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Re: I18N WG/IG last call comments

From: Joseph M. Reagle Jr. <reagle@w3.org>
Date: Wed, 31 May 2000 17:18:27 -0400
Message-Id: <3.0.5.32.20000531171827.00a18a80@localhost>
To: "Martin J. Duerst" <duerst@w3.org>
Cc: w3c-ietf-xmldsig@w3.org
Martin, this is my attempt to definitively respond to the last of your
issues.

At 12:27 00/03/25 +0900, Martin J. Duerst wrote:
 >Character encoding and transcoding
 >----------------------------------
 >[Transcoding is the conversion from one character encoding
 >(charset) to another.]
 >
 >- 'minimal' canonicalization is required, but it should be made
 >   very clear that this does not imply that conversion from all
 >   'charset's to UTF-8 is required. A set of 'charset's for which
 >   support is required should be defined exactly, e.g. as UTF-8
 >   and UTF-16. This is the same for other transforms.
 >
 >- There should be a clear and strong warning and an official
 >   non-guarantee in the spec about conversions from legacy
 >   'charset's (i.e. encodings not based on the UCS) into encodings
 >   based on the UCS (i.e. UTF-8, UTF-16,...). The problem is
 >   that while for most 'charset's, all transcoder implementations
 >   produce the same result for almost all characters in these
 >   'charset's, the number of 'charset's where all transcoding
 >   implementations behave exactly the same is rather limited.
 >   As an example, in "Shift_JIS", the 'charset' used on Japanese PCs,
 >   about 10 to 15 special characters are transcoded differently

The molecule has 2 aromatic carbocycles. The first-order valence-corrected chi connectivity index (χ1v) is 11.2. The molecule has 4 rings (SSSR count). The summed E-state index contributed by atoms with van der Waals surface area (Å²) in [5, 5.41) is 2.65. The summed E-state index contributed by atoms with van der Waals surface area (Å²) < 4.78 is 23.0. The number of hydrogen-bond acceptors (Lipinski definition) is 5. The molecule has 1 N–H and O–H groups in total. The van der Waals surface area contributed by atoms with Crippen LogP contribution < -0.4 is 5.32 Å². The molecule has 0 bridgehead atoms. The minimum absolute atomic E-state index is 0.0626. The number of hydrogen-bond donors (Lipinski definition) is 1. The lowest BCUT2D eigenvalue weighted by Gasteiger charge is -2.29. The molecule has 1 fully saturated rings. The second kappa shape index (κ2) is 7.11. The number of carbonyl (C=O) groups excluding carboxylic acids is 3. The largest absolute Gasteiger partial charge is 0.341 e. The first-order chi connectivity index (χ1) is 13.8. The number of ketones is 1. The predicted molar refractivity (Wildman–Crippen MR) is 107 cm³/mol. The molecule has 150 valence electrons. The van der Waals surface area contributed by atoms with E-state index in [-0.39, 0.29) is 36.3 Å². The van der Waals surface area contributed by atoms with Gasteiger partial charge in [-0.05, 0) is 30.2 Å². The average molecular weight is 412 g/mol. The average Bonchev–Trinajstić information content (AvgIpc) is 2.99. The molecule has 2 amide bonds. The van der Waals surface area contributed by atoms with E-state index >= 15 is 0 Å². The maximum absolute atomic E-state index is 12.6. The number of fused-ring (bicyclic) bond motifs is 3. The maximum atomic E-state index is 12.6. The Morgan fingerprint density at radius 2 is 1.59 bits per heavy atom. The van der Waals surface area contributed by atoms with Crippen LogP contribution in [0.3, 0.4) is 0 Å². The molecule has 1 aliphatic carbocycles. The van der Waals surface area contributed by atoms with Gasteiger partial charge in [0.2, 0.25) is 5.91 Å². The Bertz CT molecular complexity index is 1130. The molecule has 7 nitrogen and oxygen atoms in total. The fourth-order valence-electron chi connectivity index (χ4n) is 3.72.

>   on Windows, on the Mac, and by Java.
 >
 >- Part of the above warning should be to recommend UTF-8 and UTF-16
 >   to be used for the original documents, and to recommend to use
 >   numeric character references (e.g. &#xABCD;) for cases where
 >   differences are known.

The specification does not contain either of these recommendations yet.
Absent specific text that could be proposed in our specification, I (as one
of the editors) don't feel I have the expertise to treat this topic with the
appropriate breadth and depth (and no proposals have been forthcoming on the
list) that you have -- beyond what I've already responded to in previous
emails and what I speak of below. Also, I wonder to what extent is it
optimum to write a NFC verification algorithm (or algorithm ID) within the
Signature specification. Much of this is independent of Signature and common
to all XML, we are just one of the first consumer that are affected by this.
Consequently, I hope our response has been sufficient and I expect we will
be making further improvements as time permits and we encounter difficulties
in achieving interoperable implementations, but I also hope to see these
issues more generally addressed as part of [1,2].

[1] http://www.unicode.org/unicode/reports/tr15/ 
[2] http://www.w3.org/TR/charmod/

 >However, thanks to one of the members of our WG, Masahiro Sekiguchi,
 >we have discovered the following security problems:
 >
 >- If NFC is applied before digesting, this gives a higher chance
 >   that an attacker may find a document with the same digest by
 >   chance, simply because a larger number of documents is ultimately
 >   mapped to the same digest. While this potential should be mentioned